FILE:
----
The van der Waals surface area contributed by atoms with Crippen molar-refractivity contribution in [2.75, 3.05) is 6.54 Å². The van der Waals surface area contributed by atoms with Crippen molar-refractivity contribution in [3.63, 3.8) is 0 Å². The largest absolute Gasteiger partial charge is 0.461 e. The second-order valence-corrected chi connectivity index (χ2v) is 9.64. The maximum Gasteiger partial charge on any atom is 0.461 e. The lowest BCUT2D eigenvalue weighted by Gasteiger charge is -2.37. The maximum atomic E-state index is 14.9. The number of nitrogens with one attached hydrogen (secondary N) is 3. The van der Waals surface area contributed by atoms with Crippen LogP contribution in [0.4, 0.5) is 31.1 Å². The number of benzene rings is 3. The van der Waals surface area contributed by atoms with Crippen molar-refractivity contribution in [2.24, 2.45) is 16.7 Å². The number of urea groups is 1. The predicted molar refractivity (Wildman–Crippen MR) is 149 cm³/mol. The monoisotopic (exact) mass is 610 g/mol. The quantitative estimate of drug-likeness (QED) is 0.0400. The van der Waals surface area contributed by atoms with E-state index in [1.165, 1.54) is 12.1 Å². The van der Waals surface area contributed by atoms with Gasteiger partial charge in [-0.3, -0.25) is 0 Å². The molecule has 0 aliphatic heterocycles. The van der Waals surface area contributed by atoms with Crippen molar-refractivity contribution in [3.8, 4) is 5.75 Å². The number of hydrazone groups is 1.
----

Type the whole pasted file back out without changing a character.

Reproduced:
The van der Waals surface area contributed by atoms with Crippen molar-refractivity contribution in [2.75, 3.05) is 6.54 Å². The van der Waals surface area contributed by atoms with Crippen molar-refractivity contribution in [3.63, 3.8) is 0 Å². The largest absolute Gasteiger partial charge is 0.461 e. The second-order valence-corrected chi connectivity index (χ2v) is 9.64. The maximum Gasteiger partial charge on any atom is 0.461 e. The lowest BCUT2D eigenvalue weighted by Gasteiger charge is -2.37. The maximum atomic E-state index is 14.9. The number of nitrogens with one attached hydrogen (secondary N) is 3. The van der Waals surface area contributed by atoms with Crippen LogP contribution in [0.4, 0.5) is 31.1 Å². The number of benzene rings is 3. The van der Waals surface area contributed by atoms with Crippen molar-refractivity contribution in [2.24, 2.45) is 16.7 Å². The number of urea groups is 1. The predicted molar refractivity (Wildman–Crippen MR) is 149 cm³/mol. The monoisotopic (exact) mass is 610 g/mol. The quantitative estimate of drug-likeness (QED) is 0.0400. The van der Waals surface area contributed by atoms with E-state index in [1.165, 1.54) is 12.1 Å². The van der Waals surface area contributed by atoms with Gasteiger partial charge in [-0.3, -0.25) is 0 Å². The molecule has 0 aliphatic heterocycles. The van der Waals surface area contributed by atoms with Crippen molar-refractivity contribution in [3.8, 4) is 5.75 Å². The number of hydrazone groups is 1.